Chelsea Cardinal, the designer of the ready-to-wear collection Cardinal, specializes in the kind of quietly special, print-driven pieces that fill the void left by brands like Mayle. Fashion is a second career of sorts for Cardinal, who left GQ last summer after eight years in the magazine’s art department. “I started as a baby, and came out a walking, talking woman,” she said. This season, she showed her greatly-expanded Fall ’16 collection at the Capsule shows in New York and Paris; expect to see her wares in top specialty stores in the not-too-distant future.
Why was it the right moment to focus all your energies on Cardinal?
I had been doing the line on the side while I was art director at GQ and that was the case for a couple years. The idea to focus full-time on the fashion stuff had been there for a while but I needed some kind of cosmic kick in the pants. Then, I was invited by my close friend, the German artist Agnes Scherer, to spend some time in Scotland. Agnes had won the Nigel Greenwood art prize, part of which includes a three-month residency in a remote cottage on the Scottish moors. Her proposal for the prize was an existentially themed operetta called “Cupid and The Animals” and she needed a costume consultant to help design the sculptural animal costumes that would feature in it. How could I resist?
What’s the inspiration for your prints?
I always start by designing the textiles, which usually have some root in illustration or hand-painting. After returning from Scotland, I felt strongly that I wanted to design the next collection as a tribute to my time there. Plaids are the cliché association but I gave myself the task of designing my own versions—stripped down, minimal in color variation and all stemming from brush-painted lines, as opposed to woven. I made hand-cut leather tassels and fans, attached with gold pins to adorn all the zippers. A little nod to traditional Scottish costume.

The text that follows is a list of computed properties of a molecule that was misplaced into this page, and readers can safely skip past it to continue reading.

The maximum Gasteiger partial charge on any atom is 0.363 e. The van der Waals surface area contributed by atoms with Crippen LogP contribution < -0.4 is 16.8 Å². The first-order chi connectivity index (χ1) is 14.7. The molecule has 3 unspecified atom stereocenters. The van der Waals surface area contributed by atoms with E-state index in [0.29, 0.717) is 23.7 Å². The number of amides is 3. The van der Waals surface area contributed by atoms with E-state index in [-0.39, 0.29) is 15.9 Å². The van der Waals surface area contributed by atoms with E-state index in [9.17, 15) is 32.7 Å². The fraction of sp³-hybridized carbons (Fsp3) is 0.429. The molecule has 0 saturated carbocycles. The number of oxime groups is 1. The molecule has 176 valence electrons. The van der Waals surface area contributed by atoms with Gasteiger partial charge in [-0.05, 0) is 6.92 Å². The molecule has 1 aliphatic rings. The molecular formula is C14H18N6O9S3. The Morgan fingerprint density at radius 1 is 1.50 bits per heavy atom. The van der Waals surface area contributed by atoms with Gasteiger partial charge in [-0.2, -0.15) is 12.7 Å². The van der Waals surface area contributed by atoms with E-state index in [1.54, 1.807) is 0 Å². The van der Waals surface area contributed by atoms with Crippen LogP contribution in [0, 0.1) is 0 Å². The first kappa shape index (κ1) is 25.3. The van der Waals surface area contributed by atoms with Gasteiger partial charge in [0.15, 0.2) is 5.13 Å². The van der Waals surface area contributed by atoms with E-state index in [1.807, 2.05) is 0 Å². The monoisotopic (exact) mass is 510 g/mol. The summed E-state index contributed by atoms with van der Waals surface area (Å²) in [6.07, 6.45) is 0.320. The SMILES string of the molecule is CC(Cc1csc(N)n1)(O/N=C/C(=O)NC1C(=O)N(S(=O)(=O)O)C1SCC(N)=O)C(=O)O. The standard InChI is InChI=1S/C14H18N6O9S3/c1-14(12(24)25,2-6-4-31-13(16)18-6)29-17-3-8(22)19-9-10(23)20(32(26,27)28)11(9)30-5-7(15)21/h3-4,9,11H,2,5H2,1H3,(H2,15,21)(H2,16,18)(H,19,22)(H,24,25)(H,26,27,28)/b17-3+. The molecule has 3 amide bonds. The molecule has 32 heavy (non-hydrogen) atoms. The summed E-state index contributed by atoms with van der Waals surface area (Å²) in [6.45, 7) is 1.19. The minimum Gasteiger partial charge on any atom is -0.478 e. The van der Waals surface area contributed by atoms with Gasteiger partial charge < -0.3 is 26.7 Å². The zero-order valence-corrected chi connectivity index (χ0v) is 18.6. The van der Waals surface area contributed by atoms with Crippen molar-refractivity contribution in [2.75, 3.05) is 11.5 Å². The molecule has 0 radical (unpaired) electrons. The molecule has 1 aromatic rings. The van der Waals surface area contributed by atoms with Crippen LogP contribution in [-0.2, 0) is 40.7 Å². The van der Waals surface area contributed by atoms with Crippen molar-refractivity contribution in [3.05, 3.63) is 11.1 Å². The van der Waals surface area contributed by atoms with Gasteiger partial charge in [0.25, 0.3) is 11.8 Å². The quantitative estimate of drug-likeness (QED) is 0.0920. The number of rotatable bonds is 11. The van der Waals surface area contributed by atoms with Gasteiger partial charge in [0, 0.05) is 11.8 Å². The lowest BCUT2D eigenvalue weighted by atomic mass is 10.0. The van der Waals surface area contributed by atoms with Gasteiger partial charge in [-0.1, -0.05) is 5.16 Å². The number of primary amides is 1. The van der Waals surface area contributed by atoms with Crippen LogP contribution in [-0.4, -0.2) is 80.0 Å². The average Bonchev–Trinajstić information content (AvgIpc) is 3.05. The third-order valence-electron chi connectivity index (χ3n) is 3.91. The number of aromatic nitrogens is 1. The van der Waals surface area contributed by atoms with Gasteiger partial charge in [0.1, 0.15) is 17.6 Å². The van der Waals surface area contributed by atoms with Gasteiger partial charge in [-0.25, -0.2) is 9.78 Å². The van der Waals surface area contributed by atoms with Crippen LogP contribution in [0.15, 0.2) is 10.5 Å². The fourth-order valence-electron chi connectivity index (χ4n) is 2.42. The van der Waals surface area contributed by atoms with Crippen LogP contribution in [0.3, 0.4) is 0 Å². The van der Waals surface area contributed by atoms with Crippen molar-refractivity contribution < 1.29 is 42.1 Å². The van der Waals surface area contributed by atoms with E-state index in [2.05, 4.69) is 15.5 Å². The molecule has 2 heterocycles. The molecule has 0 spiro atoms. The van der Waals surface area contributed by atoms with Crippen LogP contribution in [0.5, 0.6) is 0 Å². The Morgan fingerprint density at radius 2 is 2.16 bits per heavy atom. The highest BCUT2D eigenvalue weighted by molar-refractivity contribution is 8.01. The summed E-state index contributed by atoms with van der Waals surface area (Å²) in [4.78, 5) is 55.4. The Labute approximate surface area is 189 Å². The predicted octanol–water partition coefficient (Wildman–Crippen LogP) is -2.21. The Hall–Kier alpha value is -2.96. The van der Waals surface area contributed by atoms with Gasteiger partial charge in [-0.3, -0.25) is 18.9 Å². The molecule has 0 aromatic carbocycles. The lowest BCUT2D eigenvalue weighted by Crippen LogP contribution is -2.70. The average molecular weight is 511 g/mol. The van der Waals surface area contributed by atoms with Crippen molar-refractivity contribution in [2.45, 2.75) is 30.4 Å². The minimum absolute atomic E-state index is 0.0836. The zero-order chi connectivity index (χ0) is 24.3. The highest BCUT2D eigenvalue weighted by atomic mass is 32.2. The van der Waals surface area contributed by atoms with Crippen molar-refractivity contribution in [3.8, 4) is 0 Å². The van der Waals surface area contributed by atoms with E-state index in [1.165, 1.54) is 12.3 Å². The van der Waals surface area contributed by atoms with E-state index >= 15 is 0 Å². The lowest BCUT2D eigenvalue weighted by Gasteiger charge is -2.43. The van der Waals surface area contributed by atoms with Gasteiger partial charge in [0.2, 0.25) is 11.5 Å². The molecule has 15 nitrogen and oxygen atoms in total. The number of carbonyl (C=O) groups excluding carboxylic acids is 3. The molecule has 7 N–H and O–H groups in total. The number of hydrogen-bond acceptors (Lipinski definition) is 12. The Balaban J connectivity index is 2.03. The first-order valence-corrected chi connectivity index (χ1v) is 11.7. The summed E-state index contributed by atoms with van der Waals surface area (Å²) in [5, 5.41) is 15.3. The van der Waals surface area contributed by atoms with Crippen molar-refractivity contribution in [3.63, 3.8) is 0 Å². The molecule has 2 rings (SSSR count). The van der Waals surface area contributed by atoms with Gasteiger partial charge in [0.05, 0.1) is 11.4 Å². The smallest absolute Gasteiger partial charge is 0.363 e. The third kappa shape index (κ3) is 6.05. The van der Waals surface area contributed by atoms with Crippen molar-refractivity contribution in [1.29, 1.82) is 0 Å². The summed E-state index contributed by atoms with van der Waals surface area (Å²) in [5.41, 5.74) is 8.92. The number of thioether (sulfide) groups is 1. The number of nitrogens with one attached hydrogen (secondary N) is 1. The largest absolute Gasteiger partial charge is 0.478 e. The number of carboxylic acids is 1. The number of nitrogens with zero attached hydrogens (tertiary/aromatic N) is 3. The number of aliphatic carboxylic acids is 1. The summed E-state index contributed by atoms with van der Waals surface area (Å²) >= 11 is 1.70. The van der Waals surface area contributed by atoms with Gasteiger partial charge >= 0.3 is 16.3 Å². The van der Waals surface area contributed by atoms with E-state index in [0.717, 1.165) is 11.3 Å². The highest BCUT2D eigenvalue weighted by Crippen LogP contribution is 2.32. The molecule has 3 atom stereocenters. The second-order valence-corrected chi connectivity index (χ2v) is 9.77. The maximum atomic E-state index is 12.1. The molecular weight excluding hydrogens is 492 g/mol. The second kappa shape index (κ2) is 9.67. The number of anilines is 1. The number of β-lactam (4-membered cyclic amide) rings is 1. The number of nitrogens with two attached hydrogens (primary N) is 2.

Where is the collection produced?
Everything is produced in the New York Fashion District. I’ve worked with one production company since the beginning and they also make my samples. I’ve been really lucky because I’m an untrained designer, and my sample maker has always been patient and willing to teach me as we go along. I started sewing and drafting patterns for fun as a teenager, so I have loads of experience, but I’ve always worked in my own little bubble so there are definitely some technical skills I’m lacking.
How does the size of this collection compare to what you’ve done before?
Every season gets a little more ambitious. The first one was about seven pieces and in this one, there are a little over 20. I sort of keep designing until the time runs out before I need to shoot everything and go to market. As many pieces as I have when the timer rings is how big the collection ends up being.
How do you plan to grow your business?
Most of my sales up to this point have come from direct contact with stores and buyers. It’s a little olld-fashioned, but I got a lot of personal satisfaction out of building these relationships from scratch. I hope to stay true to this approach, but I am also realizing the importance of mass modes of spreading the word about my line, like Instagram. I’m sort of dense when it comes to tech and social media, but I’m learning.